And the business of the climate talks is indeed vital. If we do not move swiftly to curb carbon emissions, global temperatures are on pace to rise more than 4 degrees Celsius by the end of the century—an outcome that would have severe environmental repercussions. In recent months, countries have put together national pledges for curbing emissions, formally called Intended Nationally Determined Contributions (INDCs), which lay out a course through 2030. The United Nations estimates that these pledges will add up to 2.7 degrees Celsius of warming by 2100—assuming live up to all of their promises over the next few decades—though other analyses have suggested that the total will be closer to 3.5 degrees. Either way, the U.N.’s Christiana Figueres, the chair of the Paris conference, has admitted that these proposals are still “by no means enough.”

Plenty of other necessary climate policies won’t make it into the final text. For example, there’s no mention of carbon pricing in the draft proposals, deflating hopes that the world would rally around a mechanism for reflecting the true cost of fossil fuels. And groups of nations are still jostling for something more ambitious than what’s been promised. A number of developing nations that stand to lose the most from a warming planet have come together in recent weeks to urge just that. They expect rich nations to pay up for causing climate change in the first place.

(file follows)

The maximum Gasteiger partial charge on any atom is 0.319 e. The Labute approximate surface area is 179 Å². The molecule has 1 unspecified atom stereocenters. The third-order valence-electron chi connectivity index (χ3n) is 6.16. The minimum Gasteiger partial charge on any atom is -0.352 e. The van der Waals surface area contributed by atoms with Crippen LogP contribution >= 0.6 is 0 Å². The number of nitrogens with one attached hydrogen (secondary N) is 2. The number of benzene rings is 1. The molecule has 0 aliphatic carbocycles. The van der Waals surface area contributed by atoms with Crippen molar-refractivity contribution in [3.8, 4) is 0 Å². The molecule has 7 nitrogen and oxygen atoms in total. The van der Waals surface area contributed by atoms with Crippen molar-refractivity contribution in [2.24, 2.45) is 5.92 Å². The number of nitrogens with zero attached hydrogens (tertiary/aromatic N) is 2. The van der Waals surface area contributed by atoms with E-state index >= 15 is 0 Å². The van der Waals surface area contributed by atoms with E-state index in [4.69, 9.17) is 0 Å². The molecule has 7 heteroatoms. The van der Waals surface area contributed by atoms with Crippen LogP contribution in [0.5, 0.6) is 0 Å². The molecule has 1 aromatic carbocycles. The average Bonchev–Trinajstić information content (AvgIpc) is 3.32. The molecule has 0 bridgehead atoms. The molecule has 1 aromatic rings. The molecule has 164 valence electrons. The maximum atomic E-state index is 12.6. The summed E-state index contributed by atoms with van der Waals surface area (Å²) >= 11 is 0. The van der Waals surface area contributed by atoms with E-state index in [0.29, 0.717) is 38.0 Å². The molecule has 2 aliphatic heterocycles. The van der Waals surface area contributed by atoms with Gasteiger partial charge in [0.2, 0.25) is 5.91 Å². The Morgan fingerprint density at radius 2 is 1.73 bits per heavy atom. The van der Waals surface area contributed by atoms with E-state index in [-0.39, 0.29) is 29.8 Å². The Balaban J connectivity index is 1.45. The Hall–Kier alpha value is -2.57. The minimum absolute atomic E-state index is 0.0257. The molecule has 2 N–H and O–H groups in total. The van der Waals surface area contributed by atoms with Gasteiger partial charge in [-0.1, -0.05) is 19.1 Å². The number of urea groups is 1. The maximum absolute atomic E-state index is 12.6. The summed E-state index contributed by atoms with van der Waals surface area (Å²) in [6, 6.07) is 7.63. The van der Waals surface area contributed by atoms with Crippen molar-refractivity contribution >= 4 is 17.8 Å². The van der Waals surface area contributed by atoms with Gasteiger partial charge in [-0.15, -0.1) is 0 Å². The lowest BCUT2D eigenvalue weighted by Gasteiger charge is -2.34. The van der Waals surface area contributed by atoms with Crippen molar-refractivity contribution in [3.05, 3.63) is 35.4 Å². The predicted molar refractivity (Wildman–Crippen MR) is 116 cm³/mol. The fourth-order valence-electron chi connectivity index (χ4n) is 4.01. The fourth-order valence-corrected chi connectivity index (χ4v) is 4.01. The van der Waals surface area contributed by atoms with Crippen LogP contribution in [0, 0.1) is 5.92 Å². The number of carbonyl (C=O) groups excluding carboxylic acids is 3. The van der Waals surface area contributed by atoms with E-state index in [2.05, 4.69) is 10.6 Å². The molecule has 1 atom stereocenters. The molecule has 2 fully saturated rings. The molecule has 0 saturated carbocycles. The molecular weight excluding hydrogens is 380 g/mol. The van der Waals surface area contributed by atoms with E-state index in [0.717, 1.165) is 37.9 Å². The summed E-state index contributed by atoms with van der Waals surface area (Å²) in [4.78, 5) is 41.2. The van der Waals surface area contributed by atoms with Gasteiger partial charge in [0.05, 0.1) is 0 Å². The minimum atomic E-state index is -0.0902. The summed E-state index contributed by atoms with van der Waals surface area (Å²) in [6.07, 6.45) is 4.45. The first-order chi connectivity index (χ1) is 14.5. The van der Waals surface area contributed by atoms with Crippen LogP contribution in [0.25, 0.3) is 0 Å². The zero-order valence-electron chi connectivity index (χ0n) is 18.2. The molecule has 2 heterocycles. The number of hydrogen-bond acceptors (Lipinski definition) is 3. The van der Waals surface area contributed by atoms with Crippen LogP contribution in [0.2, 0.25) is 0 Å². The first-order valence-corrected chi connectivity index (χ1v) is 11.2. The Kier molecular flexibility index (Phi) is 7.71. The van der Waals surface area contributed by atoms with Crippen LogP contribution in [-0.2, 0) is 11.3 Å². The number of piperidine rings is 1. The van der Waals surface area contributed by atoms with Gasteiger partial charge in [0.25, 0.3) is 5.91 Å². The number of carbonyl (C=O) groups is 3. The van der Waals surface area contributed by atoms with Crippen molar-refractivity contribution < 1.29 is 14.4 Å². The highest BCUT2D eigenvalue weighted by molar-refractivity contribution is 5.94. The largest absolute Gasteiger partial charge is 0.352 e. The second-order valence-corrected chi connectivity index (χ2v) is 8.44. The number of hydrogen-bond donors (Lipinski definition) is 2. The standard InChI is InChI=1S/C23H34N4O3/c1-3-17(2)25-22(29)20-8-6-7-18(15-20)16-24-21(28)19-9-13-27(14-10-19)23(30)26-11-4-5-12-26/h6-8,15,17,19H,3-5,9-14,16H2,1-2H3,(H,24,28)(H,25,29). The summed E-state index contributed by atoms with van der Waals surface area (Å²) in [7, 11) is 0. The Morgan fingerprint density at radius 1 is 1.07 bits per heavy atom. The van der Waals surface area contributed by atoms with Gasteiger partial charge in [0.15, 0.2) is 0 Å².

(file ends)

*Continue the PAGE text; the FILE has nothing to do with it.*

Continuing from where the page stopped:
But here, at the start of the conference, let’s be optimistic. There’s been some progress in the past few weeks on some of the big sticking points going into the talks. One question was whether countries would be willing to agree to review their commitments every five years, to see how else they could ramp up ambitions. China, which originally was skeptical of this idea, joined the French in a bilateral agreement supporting the five-year reviews in November. India submitted its INDC in October—meaning that every major polluter in the world is officially in for  a theoretical agreement, which could cover up to 90 percent of global greenhouse gasses for the first time in history.